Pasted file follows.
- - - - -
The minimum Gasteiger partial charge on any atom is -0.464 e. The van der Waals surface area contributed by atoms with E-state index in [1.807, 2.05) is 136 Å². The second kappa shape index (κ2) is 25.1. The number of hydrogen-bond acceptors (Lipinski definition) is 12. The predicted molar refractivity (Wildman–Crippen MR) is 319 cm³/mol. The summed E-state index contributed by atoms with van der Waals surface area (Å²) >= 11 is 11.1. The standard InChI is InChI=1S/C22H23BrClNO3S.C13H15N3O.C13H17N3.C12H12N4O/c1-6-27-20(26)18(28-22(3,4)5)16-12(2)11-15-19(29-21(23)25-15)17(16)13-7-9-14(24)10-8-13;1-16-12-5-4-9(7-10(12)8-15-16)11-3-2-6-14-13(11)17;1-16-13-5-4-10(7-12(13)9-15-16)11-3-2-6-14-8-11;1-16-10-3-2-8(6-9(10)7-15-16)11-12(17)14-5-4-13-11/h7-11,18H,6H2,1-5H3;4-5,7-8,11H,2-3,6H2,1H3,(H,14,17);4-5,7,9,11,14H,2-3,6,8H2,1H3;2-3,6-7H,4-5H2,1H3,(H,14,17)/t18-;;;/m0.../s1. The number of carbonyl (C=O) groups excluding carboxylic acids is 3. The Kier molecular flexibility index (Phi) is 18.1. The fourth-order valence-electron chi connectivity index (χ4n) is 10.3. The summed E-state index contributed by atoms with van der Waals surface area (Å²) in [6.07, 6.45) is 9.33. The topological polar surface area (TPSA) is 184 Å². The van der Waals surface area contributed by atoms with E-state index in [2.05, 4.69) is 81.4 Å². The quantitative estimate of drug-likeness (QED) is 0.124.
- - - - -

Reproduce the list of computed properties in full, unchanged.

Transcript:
The minimum Gasteiger partial charge on any atom is -0.464 e. The van der Waals surface area contributed by atoms with E-state index in [1.807, 2.05) is 136 Å². The second kappa shape index (κ2) is 25.1. The number of hydrogen-bond acceptors (Lipinski definition) is 12. The predicted molar refractivity (Wildman–Crippen MR) is 319 cm³/mol. The summed E-state index contributed by atoms with van der Waals surface area (Å²) >= 11 is 11.1. The standard InChI is InChI=1S/C22H23BrClNO3S.C13H15N3O.C13H17N3.C12H12N4O/c1-6-27-20(26)18(28-22(3,4)5)16-12(2)11-15-19(29-21(23)25-15)17(16)13-7-9-14(24)10-8-13;1-16-12-5-4-9(7-10(12)8-15-16)11-3-2-6-14-13(11)17;1-16-13-5-4-10(7-12(13)9-15-16)11-3-2-6-14-8-11;1-16-10-3-2-8(6-9(10)7-15-16)11-12(17)14-5-4-13-11/h7-11,18H,6H2,1-5H3;4-5,7-8,11H,2-3,6H2,1H3,(H,14,17);4-5,7,9,11,14H,2-3,6,8H2,1H3;2-3,6-7H,4-5H2,1H3,(H,14,17)/t18-;;;/m0.../s1. The number of carbonyl (C=O) groups excluding carboxylic acids is 3. The Kier molecular flexibility index (Phi) is 18.1. The fourth-order valence-electron chi connectivity index (χ4n) is 10.3. The summed E-state index contributed by atoms with van der Waals surface area (Å²) in [6.07, 6.45) is 9.33. The topological polar surface area (TPSA) is 184 Å². The van der Waals surface area contributed by atoms with E-state index in [2.05, 4.69) is 81.4 Å². The quantitative estimate of drug-likeness (QED) is 0.124.